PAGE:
Art’ll fix it
- The Penguin Book of Lies edited by Philip Kerr
Viking, 543 pp, £15.99, October 1990, ISBN 0 670 82560 3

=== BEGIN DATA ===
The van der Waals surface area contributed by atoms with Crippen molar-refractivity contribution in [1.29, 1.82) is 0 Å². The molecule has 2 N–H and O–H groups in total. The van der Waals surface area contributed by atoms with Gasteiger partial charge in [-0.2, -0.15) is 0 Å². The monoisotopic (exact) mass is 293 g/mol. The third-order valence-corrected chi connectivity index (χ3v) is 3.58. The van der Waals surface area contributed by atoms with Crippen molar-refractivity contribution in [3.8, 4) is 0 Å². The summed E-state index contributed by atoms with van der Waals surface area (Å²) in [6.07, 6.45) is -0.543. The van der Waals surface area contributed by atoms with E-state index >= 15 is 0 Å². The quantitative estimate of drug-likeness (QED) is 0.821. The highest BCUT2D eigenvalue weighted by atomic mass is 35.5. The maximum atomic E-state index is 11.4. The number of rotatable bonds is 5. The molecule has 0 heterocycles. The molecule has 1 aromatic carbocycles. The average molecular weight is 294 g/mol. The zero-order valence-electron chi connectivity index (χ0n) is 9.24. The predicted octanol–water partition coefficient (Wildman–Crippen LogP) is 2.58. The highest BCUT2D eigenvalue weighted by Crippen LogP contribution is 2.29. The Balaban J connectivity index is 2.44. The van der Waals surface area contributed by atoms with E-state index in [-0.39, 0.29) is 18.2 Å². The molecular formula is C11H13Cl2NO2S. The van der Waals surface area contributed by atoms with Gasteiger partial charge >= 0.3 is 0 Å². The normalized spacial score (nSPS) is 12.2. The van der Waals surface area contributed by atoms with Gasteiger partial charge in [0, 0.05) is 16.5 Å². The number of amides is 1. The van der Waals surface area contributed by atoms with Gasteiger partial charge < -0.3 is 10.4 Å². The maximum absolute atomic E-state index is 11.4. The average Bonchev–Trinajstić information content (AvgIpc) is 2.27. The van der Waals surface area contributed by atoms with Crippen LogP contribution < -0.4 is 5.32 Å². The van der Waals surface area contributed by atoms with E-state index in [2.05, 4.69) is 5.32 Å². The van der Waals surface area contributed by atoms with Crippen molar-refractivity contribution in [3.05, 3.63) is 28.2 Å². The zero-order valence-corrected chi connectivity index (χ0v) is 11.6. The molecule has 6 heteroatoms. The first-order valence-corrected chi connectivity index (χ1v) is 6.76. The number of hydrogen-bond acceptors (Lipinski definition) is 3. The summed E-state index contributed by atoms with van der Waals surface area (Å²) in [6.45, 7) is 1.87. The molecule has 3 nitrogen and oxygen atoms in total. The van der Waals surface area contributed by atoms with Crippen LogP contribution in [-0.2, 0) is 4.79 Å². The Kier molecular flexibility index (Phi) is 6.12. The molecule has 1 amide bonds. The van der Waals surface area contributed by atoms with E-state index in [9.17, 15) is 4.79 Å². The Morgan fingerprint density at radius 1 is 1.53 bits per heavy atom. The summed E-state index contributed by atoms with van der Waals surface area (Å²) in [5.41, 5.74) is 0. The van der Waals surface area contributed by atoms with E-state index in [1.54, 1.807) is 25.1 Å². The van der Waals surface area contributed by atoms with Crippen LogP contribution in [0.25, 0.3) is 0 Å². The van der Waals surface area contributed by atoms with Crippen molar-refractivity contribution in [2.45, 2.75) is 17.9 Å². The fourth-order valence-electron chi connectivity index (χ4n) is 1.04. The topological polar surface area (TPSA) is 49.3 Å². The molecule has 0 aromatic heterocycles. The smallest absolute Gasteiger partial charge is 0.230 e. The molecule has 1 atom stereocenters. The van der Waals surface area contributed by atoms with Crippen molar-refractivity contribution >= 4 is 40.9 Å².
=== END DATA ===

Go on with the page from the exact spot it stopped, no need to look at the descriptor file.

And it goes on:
When the great German archaeologist Schliemann exclaimed (if indeed he did so), ‘I have gazed upon the face of Agamemnon!’ he was not uttering a lie, nor was he being economical with the truth. His imagination was carried away by the soaring possibilities, in the world of fact, which his successful excavations had revealed. The imagination adores whatever can give the appearance of fact, as most good writers know. When Hardy tells us that the raindrops before a thunderstorm make spots on the road as large as nasturtium leaves, no reader is going to take him up on it. When Kipling tells us that a man’s blood on an Indian parade ground dries in the sun like goldbeaters’ skin, cracks lozenge-wise, and curls up like dumb tongues, we are too mesmerised to be sceptical, although, in his brief and sensible treatise on English prose style, Herbert Read very pertinently enquired if anyone had actually seen those ‘tongues’.